1] Across the UK there is a rolling programme of introducing LED light bulbs to STREET LAMPS but since this programme started, technology has moved on. In Northern Europe there are already solar powered street lamps being deployed, proven to work in our climate. Furthermore they can integrate all the requirements for the development of ‘smart cities’. Generating more electricity than they use, these solar lamp posts should be viewed as an asset class rather than a capital cost, as their excess capacity can be sold to the grid. SOLUTION: The government should mandate that all public sector tenders for street lighting must henceforth include a requirement for solar lamp posts to be evaluated against existing technologies so the opportunity is properly explored. Because of their asset class potential, street lighting upgrades and new installations might therefore be funded by private sector investors alleviating the cost from local authority budgets. Manufacturing and installation can be by UK employers. The World Economic Forum website carries details of the EU’s ambition to install 10 million smart lamp posts along these lines. We should follow suit.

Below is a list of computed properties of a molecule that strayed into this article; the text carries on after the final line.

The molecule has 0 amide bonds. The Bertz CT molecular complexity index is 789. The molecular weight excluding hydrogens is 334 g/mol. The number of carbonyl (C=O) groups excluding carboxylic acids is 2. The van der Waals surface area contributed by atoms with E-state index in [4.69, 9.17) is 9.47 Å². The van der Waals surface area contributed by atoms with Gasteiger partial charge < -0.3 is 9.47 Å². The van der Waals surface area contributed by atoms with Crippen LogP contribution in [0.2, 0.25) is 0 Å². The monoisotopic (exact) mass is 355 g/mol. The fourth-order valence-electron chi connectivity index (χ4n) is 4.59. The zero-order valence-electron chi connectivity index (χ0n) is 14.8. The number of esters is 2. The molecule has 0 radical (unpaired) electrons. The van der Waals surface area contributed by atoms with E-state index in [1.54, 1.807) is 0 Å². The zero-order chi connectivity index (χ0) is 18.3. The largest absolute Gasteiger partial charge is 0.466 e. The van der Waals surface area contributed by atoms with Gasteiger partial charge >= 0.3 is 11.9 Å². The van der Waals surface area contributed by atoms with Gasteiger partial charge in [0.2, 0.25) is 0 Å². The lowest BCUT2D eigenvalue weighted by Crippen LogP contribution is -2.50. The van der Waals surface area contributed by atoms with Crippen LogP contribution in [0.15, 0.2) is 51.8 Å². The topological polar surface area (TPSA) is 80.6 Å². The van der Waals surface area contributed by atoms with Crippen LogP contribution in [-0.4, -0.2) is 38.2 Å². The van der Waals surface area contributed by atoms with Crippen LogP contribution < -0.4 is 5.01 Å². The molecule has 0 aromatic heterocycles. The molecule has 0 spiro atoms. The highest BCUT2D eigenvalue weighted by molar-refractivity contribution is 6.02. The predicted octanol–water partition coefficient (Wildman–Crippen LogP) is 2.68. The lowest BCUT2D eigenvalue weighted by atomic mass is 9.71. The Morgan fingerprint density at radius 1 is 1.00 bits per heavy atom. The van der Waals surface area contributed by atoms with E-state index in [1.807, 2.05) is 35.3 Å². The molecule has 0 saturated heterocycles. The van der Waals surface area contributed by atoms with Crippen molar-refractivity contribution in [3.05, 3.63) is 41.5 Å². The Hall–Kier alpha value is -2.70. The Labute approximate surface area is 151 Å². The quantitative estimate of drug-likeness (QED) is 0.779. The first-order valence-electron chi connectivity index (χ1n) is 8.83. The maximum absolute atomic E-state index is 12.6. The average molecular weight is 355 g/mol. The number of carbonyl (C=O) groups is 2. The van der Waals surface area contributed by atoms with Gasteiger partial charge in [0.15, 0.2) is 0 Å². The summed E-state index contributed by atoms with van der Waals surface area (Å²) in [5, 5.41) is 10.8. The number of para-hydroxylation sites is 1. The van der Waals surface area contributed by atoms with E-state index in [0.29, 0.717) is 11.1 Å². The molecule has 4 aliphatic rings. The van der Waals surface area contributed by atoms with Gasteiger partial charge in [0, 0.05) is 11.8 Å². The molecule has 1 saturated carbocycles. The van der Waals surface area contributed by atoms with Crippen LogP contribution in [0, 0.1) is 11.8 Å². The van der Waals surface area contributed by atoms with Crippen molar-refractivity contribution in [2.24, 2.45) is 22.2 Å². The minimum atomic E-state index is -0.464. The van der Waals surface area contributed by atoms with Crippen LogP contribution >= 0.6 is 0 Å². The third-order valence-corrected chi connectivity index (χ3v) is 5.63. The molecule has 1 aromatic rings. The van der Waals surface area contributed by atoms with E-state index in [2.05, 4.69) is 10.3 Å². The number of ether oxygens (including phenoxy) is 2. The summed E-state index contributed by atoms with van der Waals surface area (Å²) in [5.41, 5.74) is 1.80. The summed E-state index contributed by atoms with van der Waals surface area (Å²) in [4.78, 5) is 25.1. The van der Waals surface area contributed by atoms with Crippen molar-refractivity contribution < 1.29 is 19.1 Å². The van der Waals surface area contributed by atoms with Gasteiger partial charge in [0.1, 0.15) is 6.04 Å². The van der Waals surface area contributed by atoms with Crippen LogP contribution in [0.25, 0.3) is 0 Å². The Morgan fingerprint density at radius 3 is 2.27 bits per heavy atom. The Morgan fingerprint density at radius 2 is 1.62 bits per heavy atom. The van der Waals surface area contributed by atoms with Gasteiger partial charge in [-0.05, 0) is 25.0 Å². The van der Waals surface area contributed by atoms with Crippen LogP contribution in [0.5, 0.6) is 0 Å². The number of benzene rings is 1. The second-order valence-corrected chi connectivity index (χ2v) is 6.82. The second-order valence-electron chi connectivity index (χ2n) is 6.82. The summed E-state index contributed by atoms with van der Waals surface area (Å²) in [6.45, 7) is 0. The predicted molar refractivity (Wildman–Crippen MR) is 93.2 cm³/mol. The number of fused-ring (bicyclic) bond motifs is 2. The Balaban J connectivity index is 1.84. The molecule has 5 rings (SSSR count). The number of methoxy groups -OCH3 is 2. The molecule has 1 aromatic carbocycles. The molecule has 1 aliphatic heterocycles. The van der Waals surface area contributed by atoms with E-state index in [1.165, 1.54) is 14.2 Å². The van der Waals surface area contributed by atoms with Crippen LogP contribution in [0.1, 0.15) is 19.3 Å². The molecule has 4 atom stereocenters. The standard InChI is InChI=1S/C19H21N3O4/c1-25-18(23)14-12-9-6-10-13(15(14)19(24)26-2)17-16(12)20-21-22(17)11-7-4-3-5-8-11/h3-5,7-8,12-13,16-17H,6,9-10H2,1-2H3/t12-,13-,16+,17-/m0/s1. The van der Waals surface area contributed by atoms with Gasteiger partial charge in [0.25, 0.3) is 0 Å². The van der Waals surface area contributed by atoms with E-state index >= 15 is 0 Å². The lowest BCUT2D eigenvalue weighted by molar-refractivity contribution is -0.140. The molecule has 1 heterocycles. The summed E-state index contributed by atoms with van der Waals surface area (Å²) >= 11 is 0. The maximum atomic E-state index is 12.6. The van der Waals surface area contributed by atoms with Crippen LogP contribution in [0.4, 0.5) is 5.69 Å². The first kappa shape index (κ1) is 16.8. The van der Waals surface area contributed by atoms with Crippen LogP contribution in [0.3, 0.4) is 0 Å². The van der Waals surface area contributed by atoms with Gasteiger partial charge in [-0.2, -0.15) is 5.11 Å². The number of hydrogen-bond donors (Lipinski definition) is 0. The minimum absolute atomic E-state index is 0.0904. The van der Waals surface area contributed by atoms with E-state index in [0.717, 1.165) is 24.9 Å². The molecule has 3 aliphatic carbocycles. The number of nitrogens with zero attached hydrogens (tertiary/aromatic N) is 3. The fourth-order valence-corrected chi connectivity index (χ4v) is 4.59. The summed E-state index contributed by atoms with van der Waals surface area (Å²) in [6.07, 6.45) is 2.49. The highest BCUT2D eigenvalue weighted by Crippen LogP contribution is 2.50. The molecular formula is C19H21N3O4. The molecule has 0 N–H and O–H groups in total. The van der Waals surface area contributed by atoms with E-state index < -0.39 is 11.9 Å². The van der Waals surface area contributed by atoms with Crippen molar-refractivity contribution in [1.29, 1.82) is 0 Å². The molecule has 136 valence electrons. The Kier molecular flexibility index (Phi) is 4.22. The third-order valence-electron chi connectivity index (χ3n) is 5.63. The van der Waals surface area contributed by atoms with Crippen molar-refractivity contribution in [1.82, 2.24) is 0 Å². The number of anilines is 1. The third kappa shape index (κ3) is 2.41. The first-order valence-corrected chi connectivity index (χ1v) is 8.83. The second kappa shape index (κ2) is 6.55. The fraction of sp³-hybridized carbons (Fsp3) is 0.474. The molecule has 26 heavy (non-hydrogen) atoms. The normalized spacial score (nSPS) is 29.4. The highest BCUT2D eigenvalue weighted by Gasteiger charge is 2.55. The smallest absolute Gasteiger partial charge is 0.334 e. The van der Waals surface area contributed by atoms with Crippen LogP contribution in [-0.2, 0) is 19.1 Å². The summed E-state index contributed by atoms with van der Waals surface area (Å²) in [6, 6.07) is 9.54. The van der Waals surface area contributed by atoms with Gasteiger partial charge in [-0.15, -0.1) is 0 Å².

2] The government has a strong commitment to renewable energy and yet sites for solar farms are hard to secure planning for. In Europe and beyond, CAR PARKS at hospitals, sports grounds, retail locations, workplaces, airports and train stations are adopting solar car ports that, as well as providing shelter from the elements for vehicles and their occupants, generate electricity to support electric vehicle charging (for which there is growing demand and insufficient supply currently) and can feed excess generation into the grid. Arguably the visual amenity of a solar farm is no worse than that of staring at a car park. SOLUTION: The government should ease planning rules and incentivise car park operators to install solar car ports wherever possible. According to the RAC Foundation there are between 17,000 and 20,000 non-residential car parks in the UK with between 3 and 4 million spaces. That equates to between 6 and 8 million standard solar panels – a significant increase in our solar farm capacity without impinging on farm land or the visual amenity of the countryside. That equates to at least 2425 acres of solar capacity. The UK’s largest solar park at Shotwick in North Wales covers 250 acres, has a capacity of 72.2 megawatts, reduces CO2 emissions by 202,000 tonnes each year and powers 11,000 homes. Covering our car parks with solar car ports has the potential to therefore provide at least ten times as much benefit as Shotwick. The government could go further and mandate all car park operators of over a certain size (say 20 or 50 bays) to undertake a commercial cost benefit analysis of installing solar car ports, by going out to tender. As with solar lamp posts, ca port solar farms would be an asset class that investors would support. Solar car ports can be manufactured and installed by existing UK facilities creating job opportunities.